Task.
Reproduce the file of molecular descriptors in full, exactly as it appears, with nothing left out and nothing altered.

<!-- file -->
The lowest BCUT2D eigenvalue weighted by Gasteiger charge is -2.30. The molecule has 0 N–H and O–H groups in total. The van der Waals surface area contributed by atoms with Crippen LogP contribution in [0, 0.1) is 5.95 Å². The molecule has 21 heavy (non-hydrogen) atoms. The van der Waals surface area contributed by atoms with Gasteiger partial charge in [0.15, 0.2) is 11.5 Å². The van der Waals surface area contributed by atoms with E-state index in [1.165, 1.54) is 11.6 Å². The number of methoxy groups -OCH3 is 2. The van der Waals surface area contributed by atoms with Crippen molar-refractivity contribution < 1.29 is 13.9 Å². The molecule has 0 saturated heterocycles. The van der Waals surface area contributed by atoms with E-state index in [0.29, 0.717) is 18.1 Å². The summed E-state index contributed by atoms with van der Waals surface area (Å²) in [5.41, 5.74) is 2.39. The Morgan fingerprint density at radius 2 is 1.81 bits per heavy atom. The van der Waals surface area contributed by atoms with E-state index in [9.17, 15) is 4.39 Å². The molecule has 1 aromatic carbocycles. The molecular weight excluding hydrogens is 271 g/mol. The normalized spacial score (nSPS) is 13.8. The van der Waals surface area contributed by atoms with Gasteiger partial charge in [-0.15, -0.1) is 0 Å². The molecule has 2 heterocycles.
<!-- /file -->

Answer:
The lowest BCUT2D eigenvalue weighted by Gasteiger charge is -2.30. The molecule has 0 N–H and O–H groups in total. The van der Waals surface area contributed by atoms with Crippen LogP contribution in [0, 0.1) is 5.95 Å². The molecule has 21 heavy (non-hydrogen) atoms. The van der Waals surface area contributed by atoms with Gasteiger partial charge in [0.15, 0.2) is 11.5 Å². The van der Waals surface area contributed by atoms with E-state index in [1.165, 1.54) is 11.6 Å². The number of methoxy groups -OCH3 is 2. The van der Waals surface area contributed by atoms with Crippen molar-refractivity contribution < 1.29 is 13.9 Å². The molecule has 0 saturated heterocycles. The van der Waals surface area contributed by atoms with E-state index in [0.29, 0.717) is 18.1 Å². The summed E-state index contributed by atoms with van der Waals surface area (Å²) in [5.41, 5.74) is 2.39. The Morgan fingerprint density at radius 2 is 1.81 bits per heavy atom. The van der Waals surface area contributed by atoms with E-state index in [9.17, 15) is 4.39 Å². The molecule has 1 aromatic carbocycles. The molecular weight excluding hydrogens is 271 g/mol. The normalized spacial score (nSPS) is 13.8. The van der Waals surface area contributed by atoms with Gasteiger partial charge in [-0.15, -0.1) is 0 Å². The molecule has 2 heterocycles.